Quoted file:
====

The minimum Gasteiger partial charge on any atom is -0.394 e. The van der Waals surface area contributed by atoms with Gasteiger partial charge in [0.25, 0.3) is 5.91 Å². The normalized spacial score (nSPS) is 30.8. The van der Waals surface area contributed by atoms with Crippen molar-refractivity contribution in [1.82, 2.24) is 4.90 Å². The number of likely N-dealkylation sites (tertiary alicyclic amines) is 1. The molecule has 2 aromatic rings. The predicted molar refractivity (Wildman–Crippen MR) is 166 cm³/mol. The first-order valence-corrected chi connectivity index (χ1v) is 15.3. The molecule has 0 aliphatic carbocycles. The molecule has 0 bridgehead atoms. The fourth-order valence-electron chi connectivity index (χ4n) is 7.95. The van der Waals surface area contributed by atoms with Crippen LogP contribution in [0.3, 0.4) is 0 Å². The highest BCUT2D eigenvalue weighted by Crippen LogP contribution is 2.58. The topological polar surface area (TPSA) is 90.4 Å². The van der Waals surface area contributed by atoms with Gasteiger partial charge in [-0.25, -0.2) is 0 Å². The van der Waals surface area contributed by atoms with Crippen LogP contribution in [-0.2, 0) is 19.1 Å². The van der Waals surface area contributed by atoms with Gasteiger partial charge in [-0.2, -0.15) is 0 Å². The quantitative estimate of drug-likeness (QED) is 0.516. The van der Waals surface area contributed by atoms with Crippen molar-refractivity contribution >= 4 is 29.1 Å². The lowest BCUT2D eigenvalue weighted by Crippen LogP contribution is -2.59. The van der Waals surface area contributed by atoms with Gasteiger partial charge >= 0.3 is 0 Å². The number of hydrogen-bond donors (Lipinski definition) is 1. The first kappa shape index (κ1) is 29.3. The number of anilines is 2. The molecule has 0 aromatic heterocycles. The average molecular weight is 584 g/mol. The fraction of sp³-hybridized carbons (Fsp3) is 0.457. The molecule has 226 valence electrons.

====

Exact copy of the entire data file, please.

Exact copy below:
The minimum Gasteiger partial charge on any atom is -0.394 e. The van der Waals surface area contributed by atoms with Gasteiger partial charge in [0.25, 0.3) is 5.91 Å². The normalized spacial score (nSPS) is 30.8. The van der Waals surface area contributed by atoms with Crippen molar-refractivity contribution in [1.82, 2.24) is 4.90 Å². The number of likely N-dealkylation sites (tertiary alicyclic amines) is 1. The molecule has 2 aromatic rings. The predicted molar refractivity (Wildman–Crippen MR) is 166 cm³/mol. The first-order valence-corrected chi connectivity index (χ1v) is 15.3. The molecule has 0 aliphatic carbocycles. The molecule has 0 bridgehead atoms. The fourth-order valence-electron chi connectivity index (χ4n) is 7.95. The van der Waals surface area contributed by atoms with Crippen LogP contribution in [0.3, 0.4) is 0 Å². The highest BCUT2D eigenvalue weighted by Crippen LogP contribution is 2.58. The topological polar surface area (TPSA) is 90.4 Å². The van der Waals surface area contributed by atoms with Gasteiger partial charge in [-0.25, -0.2) is 0 Å². The van der Waals surface area contributed by atoms with Crippen LogP contribution in [-0.2, 0) is 19.1 Å². The van der Waals surface area contributed by atoms with Gasteiger partial charge in [-0.2, -0.15) is 0 Å². The quantitative estimate of drug-likeness (QED) is 0.516. The van der Waals surface area contributed by atoms with Crippen molar-refractivity contribution >= 4 is 29.1 Å². The lowest BCUT2D eigenvalue weighted by Crippen LogP contribution is -2.59. The van der Waals surface area contributed by atoms with Gasteiger partial charge >= 0.3 is 0 Å². The number of hydrogen-bond donors (Lipinski definition) is 1. The first kappa shape index (κ1) is 29.3. The number of anilines is 2. The molecule has 0 aromatic heterocycles. The average molecular weight is 584 g/mol. The fraction of sp³-hybridized carbons (Fsp3) is 0.457. The molecule has 226 valence electrons.